You can call the White House Opinion Line: 202-456-1111. The line accepts calls from 9 a.m. to 5 p.m. Eastern time, Monday-Friday.
5. Send a delegation to Iraq
There are some church and non-church groups that are already doing this. If possible, send a few members of your own congregation who are interested to be part of such a group. Although there are of course clear risks involved, those who take part can not only be a way of directly sending relief supplies to Iraq, but your own eye on the country and the fallout of the war.
The delegation would not have to stay for the entire duration of the war. They could stay for a short period and return to provide eyewitness accounts. This will be of great interest to the media.
For instance, last January, Dr. Bob Edgar, General Secretary of the National Council of Churches (U.S.A.), returned from Iraq after leading a delegation there which included other clergy and lay leaders from the United Methodist Church, United Church of Christ, Presbyterian Church (U.S.A.), The Episcopal Church and Unitarian Universalist Association along with an Iraq expert from Georgetown University.
6. Issue a weekly press release detailing the casualties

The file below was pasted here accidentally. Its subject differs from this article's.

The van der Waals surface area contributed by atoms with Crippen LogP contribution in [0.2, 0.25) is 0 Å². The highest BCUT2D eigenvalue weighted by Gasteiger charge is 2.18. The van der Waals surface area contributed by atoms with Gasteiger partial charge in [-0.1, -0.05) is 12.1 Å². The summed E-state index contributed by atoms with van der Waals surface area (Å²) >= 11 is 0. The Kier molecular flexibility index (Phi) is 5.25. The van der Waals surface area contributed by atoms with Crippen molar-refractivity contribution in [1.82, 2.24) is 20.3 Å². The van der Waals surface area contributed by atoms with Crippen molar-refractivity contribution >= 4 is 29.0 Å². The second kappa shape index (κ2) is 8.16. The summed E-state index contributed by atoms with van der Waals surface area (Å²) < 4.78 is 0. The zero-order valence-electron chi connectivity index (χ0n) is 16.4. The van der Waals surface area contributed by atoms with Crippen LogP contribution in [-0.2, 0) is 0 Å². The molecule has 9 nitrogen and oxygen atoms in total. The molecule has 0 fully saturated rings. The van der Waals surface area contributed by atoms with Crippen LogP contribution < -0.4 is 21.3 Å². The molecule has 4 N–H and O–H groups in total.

Every week, send out a press release to all major media in your city about the casualties from the war for that week. Don't just make it a list of statistics though. Have one story of an Iraqi person at the top detailing his or her personal loss because of the war. This will help put a human face to the tragedy.
7. Work with other groups sharing the same perspective
Yes, there is strength in numbers. The need for marches and demonstrations is still needed. Instead of just organizing your own congregation to do this, get together with other faith and interfaith groups to show that there remain many, many Americans who oppose the war.
8. Don't let people forget the civilian toll
Most of the mainstream media's news coverage when it comes to Iraq focuses on weapons of mass destruction and the threat the country poses to America. Little is mentioned of the human cost of a potential war.
Once the expected war begins, keep an eye on various reliable news sources for information about civilian casualties. Also, glean a couple of anecdotes of individuals who have lost family and homes due to the American attack.
Once you've got this information, take out an advertisement in a newspaper, put together a radio or television infomercial, or post an article about this on your website. The point is to show the human damage caused by this war.
9. Join the Rice for Peace Campaign
This campaign was inspired by the actions of thousands of ordinary American citizens in the 1950's who sent small bags of grain to President Eisenhower to encourage him to send food to then-enemy China during a famine. The campaign helped dissuade Eisenhower from attacking China during two international confrontations. Today, the campaign is aimed at getting President Bush to do the same for Iraq. For more information, please go to www.riceforpeace.org
10. Plan a community prayer service
Get religious leaders in your city together to plan a community prayer service for Iraq. Click here for ideas on how to organize one.
Also, you can find prayers for this event here.